She walked into her home office, dressed professionally for class. She sat at her desk, adjusting her swivel chair as she logged onto the next Zoom call. Behind her, a world map adorned the wall, filling the space in her laptop’s camera. Even though she could not be on the Westmont campus for the start of the semester, first-year Ashley Rain prepared her workspace for success.
Though she looked forward to going to campus in August, Rain said it was important to have a personal space at home where she could work.
“I went to Hobby Lobby to find things for school, things that teachers use to decorate their classrooms. I got a big map, an eraser board, swivel chairs, and a laptop,” Rain said. “We made a whole office for me. It was really fun! It was like playing dress-up when you’re younger.”
Even though she made sure to prepare her workspace to better function with online courses, Rain said she was determined to maintain her strong work ethic, even remotely.
“Especially with everything online, it makes it feel like it’s not as important. You’re not at college, you’re not always focused on how hard you worked to get there,” Rain said. “I have to remind myself that I’ve worked just as hard to be here at home, still focused on doing the best that I can.”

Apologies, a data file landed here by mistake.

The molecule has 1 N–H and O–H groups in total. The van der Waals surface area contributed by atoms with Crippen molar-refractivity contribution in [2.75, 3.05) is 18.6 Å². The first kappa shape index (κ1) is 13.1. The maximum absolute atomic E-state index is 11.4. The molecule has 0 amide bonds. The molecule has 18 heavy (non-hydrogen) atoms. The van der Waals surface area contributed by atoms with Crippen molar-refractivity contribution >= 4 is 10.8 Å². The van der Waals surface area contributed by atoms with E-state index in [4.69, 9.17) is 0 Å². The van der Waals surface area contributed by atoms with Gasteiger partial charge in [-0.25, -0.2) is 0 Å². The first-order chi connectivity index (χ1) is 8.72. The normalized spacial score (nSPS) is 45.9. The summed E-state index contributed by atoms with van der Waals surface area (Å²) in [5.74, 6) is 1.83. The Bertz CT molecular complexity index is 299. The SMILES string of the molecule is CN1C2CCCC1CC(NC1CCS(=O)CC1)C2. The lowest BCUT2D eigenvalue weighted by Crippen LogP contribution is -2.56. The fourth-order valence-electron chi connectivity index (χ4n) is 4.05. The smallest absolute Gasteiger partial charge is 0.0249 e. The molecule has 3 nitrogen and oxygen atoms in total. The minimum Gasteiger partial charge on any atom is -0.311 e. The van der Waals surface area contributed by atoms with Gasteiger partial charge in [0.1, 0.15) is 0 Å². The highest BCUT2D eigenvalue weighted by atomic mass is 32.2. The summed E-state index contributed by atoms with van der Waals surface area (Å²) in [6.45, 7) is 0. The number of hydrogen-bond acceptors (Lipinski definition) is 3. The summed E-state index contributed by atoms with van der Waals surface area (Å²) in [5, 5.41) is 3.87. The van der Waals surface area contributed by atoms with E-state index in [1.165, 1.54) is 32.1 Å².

Another first-year, Katie Ticas, who worked remotely during the first few months of the year, said courses at a middle college in the spring better prepared her to start classes online in August.
“When move-in was delayed, I didn’t feel like it would be much of an issue. I was hopeful at first, but then I didn’t know if it would happen at all,” Ticas said. “I was just indifferent. I thought, ‘Well, I guess this is happening.’ I was just really trusting that God would work it out. Everything that happens is just a curveball at this point.”
Although students are now returning to campus, continued alterations to class formats will certainly make this start of college a memorable one for the class of 2024.